An urgent proclamation of what life is like for American women without the security of a financial safety net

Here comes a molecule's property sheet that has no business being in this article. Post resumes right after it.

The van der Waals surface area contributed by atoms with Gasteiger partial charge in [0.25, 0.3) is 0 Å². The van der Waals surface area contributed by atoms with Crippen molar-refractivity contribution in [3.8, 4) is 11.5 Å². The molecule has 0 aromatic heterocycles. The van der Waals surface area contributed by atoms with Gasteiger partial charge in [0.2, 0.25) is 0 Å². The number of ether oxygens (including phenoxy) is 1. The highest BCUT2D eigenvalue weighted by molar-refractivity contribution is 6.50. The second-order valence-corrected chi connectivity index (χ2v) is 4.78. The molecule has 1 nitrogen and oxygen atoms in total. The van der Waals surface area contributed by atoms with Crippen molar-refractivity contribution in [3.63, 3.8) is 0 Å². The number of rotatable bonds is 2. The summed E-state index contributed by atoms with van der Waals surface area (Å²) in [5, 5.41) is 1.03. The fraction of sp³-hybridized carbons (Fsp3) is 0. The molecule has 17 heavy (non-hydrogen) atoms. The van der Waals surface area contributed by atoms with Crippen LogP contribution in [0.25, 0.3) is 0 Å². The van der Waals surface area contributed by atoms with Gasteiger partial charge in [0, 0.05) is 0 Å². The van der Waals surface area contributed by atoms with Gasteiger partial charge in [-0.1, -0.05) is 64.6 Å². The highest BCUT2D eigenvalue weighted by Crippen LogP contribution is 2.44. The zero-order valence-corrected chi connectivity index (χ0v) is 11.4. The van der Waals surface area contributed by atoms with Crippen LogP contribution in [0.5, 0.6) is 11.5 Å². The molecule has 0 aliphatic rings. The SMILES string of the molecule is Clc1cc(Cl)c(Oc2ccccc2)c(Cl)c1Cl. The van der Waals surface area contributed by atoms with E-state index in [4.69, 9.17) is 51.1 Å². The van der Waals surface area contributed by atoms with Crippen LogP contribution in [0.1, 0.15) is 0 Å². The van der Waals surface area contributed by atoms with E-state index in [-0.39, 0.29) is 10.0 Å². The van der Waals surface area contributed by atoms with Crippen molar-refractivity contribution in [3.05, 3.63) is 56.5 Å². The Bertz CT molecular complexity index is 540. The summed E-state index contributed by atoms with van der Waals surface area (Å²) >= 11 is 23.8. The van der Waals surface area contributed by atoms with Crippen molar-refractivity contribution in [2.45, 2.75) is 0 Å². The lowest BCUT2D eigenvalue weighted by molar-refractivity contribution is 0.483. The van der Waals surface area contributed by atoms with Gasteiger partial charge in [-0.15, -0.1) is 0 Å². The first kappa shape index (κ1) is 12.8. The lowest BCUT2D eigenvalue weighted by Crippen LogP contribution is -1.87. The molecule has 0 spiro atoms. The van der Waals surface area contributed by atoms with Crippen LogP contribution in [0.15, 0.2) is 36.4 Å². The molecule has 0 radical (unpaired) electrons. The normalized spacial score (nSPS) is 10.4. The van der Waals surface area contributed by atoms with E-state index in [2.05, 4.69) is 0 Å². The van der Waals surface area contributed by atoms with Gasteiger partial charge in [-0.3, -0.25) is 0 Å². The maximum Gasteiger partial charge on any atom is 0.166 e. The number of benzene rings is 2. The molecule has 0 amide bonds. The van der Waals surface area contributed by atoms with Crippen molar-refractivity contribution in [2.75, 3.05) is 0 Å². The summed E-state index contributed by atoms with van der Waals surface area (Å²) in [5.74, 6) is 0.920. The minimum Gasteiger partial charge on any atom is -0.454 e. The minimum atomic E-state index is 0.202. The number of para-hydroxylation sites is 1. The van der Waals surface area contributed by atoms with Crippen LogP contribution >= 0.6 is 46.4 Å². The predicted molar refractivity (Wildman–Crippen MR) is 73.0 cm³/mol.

Indie icon Michelle Tea--whose memoir The Chelsea Whistle details her own working-class roots in gritty Chelsea, Massachusetts--shares these fierce, honest, tender essays written by women who can't go home to the suburbs when ends don't meet. When jobs are scarce and the money has dwindled, these writers have nowhere to go but below the poverty line. The writers offer their different stories not for sympathy or sadness, but an unvarnished portrait of how it was, is, and will be for generations of women growing up working class in America. These wide-ranging essays cover everything from selling blood for grocery money to the culture shock of "jumping" class. Contributors include Dorothy Allison, Bee Lavender, Eileen Myles, and Daisy Hernández.